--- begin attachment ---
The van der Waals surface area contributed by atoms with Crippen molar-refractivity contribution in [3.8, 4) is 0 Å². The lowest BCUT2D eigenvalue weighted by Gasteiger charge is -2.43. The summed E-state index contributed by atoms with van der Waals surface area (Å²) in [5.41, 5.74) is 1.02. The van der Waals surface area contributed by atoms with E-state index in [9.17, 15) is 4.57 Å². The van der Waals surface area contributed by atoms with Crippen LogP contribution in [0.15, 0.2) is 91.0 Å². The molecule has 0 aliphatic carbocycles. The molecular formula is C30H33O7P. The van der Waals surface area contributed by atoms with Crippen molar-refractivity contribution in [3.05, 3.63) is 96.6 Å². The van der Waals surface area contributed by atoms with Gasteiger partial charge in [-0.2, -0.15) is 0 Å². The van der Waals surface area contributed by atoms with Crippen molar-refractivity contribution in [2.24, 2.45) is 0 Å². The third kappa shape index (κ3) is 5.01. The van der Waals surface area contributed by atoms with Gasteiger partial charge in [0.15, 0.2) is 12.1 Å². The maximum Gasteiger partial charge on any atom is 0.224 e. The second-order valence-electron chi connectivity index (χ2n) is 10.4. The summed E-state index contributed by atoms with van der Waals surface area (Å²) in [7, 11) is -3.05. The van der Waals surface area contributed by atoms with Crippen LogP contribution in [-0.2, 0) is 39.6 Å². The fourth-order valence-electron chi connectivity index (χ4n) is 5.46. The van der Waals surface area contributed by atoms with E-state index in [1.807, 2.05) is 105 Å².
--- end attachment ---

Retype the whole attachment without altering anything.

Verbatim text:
The van der Waals surface area contributed by atoms with Crippen molar-refractivity contribution in [3.8, 4) is 0 Å². The lowest BCUT2D eigenvalue weighted by Gasteiger charge is -2.43. The summed E-state index contributed by atoms with van der Waals surface area (Å²) in [5.41, 5.74) is 1.02. The van der Waals surface area contributed by atoms with E-state index in [9.17, 15) is 4.57 Å². The van der Waals surface area contributed by atoms with Crippen LogP contribution in [0.15, 0.2) is 91.0 Å². The molecule has 0 aliphatic carbocycles. The molecular formula is C30H33O7P. The van der Waals surface area contributed by atoms with Crippen molar-refractivity contribution in [3.05, 3.63) is 96.6 Å². The van der Waals surface area contributed by atoms with Gasteiger partial charge in [-0.2, -0.15) is 0 Å². The van der Waals surface area contributed by atoms with Crippen molar-refractivity contribution in [2.24, 2.45) is 0 Å². The third kappa shape index (κ3) is 5.01. The van der Waals surface area contributed by atoms with Gasteiger partial charge in [0.15, 0.2) is 12.1 Å². The maximum Gasteiger partial charge on any atom is 0.224 e. The second-order valence-electron chi connectivity index (χ2n) is 10.4. The summed E-state index contributed by atoms with van der Waals surface area (Å²) in [7, 11) is -3.05. The van der Waals surface area contributed by atoms with Crippen LogP contribution in [-0.2, 0) is 39.6 Å². The fourth-order valence-electron chi connectivity index (χ4n) is 5.46. The van der Waals surface area contributed by atoms with E-state index in [1.807, 2.05) is 105 Å².